February is my favorite month probably because it’s my birth month and it’s short and it bridges the gap between winter and spring.
This February we already have plans for a long weekend in NYC with the express intention of seeing maximum Broadway and off-Broadway shows and possible a cabaret. (This is item #53 from my 101 in 1001.)
I also want to align our outdoor flood light so it comes on when someone pulls into the driveway. It became misaligned while we were painting the house in 2015. Unfortunately we have to pull out the big extension ladder to reach it. Time to be seen again without having to walk in the mud and wave my hands like an idiot.
I’m still waiting for a proposal from our tile guy. He said he was a month out when we spoke in January so I hope his crew will start and finish in February.
Charlie is trying to install the baseboard trim that has been filling our upstairs hallway for months now. He complains that he can’t access the other upstairs rooms yet has been dragging his feet on this project. Hoping this will get top priority while I’m at my day job.
I have 2 personal projects set to start this weekend that only I can do. More details later.
Charlie spent a fair bit of time putting the precisely cut 6′ by 6′ foundation in place with 2-foot rebar anchors.
Charlie was careful to square (by taking diagonal measurements) and level the foundation lumber so the greenhouse would sit straight thus allowing the door and window to work properly.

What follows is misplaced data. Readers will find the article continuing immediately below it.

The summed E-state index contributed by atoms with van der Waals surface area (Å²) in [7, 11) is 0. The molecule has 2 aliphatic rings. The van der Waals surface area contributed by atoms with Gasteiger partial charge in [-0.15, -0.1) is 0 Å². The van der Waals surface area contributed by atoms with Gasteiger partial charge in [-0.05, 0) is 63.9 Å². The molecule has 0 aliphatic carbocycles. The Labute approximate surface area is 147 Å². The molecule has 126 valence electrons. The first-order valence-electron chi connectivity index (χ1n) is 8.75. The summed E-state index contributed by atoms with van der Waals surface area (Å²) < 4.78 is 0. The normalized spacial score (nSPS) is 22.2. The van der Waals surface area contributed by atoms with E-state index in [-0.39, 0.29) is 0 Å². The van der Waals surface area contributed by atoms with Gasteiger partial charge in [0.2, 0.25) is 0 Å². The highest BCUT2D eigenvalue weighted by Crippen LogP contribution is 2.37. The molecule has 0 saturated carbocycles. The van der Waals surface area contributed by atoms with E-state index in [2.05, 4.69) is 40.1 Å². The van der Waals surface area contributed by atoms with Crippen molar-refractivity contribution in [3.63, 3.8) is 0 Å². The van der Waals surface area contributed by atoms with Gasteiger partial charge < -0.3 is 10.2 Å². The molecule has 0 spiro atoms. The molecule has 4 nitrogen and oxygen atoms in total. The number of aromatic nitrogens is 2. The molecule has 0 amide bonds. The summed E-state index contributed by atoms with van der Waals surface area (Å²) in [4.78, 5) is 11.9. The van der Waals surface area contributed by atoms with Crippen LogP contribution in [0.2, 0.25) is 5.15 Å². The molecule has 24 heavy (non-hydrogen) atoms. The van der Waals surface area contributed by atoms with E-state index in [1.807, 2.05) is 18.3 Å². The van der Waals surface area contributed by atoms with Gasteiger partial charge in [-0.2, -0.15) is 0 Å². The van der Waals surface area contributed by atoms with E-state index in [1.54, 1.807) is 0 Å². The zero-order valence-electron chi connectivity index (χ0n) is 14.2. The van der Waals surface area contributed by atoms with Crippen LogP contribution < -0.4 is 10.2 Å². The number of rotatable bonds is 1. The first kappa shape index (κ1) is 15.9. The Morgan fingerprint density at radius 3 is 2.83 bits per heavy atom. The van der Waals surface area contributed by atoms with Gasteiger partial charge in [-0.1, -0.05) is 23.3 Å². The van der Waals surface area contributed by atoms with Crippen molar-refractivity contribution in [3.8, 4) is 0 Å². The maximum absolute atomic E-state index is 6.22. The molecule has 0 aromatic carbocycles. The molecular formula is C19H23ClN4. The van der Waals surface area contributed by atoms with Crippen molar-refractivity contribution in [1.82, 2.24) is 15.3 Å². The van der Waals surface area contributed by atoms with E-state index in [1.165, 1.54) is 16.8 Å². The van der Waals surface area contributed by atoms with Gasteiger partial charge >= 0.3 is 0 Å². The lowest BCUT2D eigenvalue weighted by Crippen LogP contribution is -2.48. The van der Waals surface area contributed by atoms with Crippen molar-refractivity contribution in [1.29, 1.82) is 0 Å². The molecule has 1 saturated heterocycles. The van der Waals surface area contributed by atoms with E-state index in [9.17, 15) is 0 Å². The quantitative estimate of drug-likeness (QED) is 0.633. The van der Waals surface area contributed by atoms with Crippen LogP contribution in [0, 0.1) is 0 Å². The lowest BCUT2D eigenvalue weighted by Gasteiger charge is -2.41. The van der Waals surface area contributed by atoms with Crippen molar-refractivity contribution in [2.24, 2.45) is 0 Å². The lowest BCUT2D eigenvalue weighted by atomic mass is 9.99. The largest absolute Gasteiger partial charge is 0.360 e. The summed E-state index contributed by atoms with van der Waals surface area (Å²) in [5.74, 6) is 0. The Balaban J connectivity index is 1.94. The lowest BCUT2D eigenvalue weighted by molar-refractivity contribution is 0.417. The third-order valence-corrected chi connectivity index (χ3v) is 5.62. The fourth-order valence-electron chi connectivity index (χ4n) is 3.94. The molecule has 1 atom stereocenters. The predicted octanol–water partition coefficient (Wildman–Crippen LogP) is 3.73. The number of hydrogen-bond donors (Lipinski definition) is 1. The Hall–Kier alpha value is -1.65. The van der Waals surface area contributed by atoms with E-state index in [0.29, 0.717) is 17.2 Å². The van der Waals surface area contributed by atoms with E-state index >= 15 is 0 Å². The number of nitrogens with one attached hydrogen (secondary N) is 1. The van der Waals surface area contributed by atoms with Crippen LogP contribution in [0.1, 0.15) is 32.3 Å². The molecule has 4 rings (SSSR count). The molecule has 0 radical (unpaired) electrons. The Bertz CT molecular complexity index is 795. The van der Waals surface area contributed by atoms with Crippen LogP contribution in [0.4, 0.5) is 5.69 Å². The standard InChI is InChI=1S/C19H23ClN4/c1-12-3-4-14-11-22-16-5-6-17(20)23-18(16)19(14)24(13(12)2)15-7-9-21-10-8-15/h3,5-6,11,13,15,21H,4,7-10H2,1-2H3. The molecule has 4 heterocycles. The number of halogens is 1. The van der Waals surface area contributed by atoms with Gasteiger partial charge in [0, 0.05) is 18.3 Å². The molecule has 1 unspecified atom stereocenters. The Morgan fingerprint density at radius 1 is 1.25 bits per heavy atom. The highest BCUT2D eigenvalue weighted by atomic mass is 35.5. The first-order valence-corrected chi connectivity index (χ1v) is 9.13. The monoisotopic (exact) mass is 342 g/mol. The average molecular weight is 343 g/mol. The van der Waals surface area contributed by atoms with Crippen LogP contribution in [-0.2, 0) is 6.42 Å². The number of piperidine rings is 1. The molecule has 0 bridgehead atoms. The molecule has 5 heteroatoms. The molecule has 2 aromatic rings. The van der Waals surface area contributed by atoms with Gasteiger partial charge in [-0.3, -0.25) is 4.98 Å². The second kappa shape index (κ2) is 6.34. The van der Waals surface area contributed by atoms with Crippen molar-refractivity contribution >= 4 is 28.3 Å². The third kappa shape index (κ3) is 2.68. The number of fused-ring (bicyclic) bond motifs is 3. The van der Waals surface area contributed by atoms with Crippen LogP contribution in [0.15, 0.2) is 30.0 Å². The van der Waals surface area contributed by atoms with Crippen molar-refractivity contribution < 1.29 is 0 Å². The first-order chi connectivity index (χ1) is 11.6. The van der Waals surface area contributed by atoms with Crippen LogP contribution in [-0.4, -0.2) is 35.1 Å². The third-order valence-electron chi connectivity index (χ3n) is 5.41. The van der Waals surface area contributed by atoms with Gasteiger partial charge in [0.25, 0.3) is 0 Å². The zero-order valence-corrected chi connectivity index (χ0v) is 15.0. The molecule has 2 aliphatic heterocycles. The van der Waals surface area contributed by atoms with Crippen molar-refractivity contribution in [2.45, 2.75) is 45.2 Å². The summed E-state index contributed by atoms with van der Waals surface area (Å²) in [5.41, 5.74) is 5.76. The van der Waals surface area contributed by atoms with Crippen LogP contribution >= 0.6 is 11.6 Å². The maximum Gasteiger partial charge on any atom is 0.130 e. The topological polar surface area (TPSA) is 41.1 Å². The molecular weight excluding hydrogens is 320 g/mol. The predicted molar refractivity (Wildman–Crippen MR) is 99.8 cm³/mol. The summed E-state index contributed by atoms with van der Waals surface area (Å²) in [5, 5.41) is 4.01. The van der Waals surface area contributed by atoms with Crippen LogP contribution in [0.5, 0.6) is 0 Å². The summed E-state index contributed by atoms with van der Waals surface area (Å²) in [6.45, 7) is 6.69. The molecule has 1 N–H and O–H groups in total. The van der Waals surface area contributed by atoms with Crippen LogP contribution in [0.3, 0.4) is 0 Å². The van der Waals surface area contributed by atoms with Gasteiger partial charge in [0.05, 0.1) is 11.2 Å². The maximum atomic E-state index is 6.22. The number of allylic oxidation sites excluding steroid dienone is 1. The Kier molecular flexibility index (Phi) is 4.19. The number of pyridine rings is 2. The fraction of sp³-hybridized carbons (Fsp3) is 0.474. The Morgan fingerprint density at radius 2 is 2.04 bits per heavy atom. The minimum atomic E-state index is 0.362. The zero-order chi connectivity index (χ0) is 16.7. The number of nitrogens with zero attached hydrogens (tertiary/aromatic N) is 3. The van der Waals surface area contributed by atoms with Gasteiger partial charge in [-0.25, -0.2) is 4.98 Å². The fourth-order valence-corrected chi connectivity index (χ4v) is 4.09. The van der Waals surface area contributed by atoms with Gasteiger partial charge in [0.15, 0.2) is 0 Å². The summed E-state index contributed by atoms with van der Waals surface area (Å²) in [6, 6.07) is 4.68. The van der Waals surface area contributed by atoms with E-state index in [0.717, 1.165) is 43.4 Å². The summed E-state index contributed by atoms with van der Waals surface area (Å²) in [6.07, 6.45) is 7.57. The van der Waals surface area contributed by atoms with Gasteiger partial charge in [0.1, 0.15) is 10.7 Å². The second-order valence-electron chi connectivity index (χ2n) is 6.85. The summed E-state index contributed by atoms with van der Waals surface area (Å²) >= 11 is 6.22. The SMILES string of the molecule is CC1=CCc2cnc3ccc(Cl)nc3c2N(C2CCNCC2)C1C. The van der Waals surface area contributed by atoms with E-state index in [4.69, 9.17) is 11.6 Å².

Before driving the rebar into the ground he laid some large cardboard pieces (to help control the dirt) under 2 layers of weed barrier ground cloth inside the perimeter. The foundation timbers hold down the perimeter of the fabric.
Two adults carried the completed greenhouse across the yard (about 20 feet) and four adults easily lifted onto the redwood foundation.
We left the greenhouse on but not connected to the foundation and it was blown sideways by the wind.
Even though the foundation is held in place by two-foot rebar stakes the foundation corners are held together by 3/8-inch by 6-inch lag screws — one per corner.
The greenhouse is very susceptible to being displaced due to winds so it was attached to the foundation by 24 quarter-inch by two-inch lag screws with a washer between the hex head and the wood.
As Charlie upgrades the interior for planting we’ll have some information on what works (or doesn’t work) for him.
The weed barrier ground cloth had been delivered in a 3-foot by 50-foot roll. And the redwood lumber arrived via UPS all the way from California. The package of wood weighed 84 pounds so the UPS driver helped Charlie carry it to the garden.
I cut the wood with our miter saw it so it would create a 6-foot square at the centerline of the 4 by 4 (actually 3-11/16″ square) posts. Two long posts were cut to 75-1/2″ and the shorter posts 75-1/2″ less 7-3/8″.
We were careful to allow the border around the outside and the border around the inside to be approximately equal.
The next step is to put the wood foundation in place and tie it down with rebar.
We’re waiting for another nice day to finish.
Have you started a project that takes more than one step? Are you stuck?